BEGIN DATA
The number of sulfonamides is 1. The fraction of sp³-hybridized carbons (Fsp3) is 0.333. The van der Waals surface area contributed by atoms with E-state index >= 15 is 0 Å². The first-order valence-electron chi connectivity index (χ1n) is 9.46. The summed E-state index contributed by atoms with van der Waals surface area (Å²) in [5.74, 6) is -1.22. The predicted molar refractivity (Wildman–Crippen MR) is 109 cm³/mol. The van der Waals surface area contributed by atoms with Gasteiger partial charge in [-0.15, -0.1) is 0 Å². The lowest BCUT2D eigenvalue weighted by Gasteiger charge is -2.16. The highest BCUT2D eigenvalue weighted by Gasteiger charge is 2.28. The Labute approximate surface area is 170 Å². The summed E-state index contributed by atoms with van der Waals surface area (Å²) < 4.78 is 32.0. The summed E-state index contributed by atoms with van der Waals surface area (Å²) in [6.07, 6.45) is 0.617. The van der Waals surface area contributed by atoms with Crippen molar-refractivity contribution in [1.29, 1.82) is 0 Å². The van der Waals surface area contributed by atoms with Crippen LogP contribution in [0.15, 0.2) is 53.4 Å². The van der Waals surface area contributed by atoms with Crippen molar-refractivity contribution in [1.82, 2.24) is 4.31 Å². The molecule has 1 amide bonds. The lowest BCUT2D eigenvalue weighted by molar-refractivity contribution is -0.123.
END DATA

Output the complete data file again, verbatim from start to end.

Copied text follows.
The number of sulfonamides is 1. The fraction of sp³-hybridized carbons (Fsp3) is 0.333. The van der Waals surface area contributed by atoms with E-state index >= 15 is 0 Å². The first-order valence-electron chi connectivity index (χ1n) is 9.46. The summed E-state index contributed by atoms with van der Waals surface area (Å²) in [5.74, 6) is -1.22. The predicted molar refractivity (Wildman–Crippen MR) is 109 cm³/mol. The van der Waals surface area contributed by atoms with Gasteiger partial charge in [-0.15, -0.1) is 0 Å². The lowest BCUT2D eigenvalue weighted by Gasteiger charge is -2.16. The highest BCUT2D eigenvalue weighted by Gasteiger charge is 2.28. The Labute approximate surface area is 170 Å². The summed E-state index contributed by atoms with van der Waals surface area (Å²) < 4.78 is 32.0. The summed E-state index contributed by atoms with van der Waals surface area (Å²) in [6.07, 6.45) is 0.617. The van der Waals surface area contributed by atoms with Crippen molar-refractivity contribution in [1.29, 1.82) is 0 Å². The van der Waals surface area contributed by atoms with Crippen LogP contribution in [0.15, 0.2) is 53.4 Å². The van der Waals surface area contributed by atoms with Crippen molar-refractivity contribution in [1.82, 2.24) is 4.31 Å². The molecule has 1 amide bonds. The lowest BCUT2D eigenvalue weighted by molar-refractivity contribution is -0.123.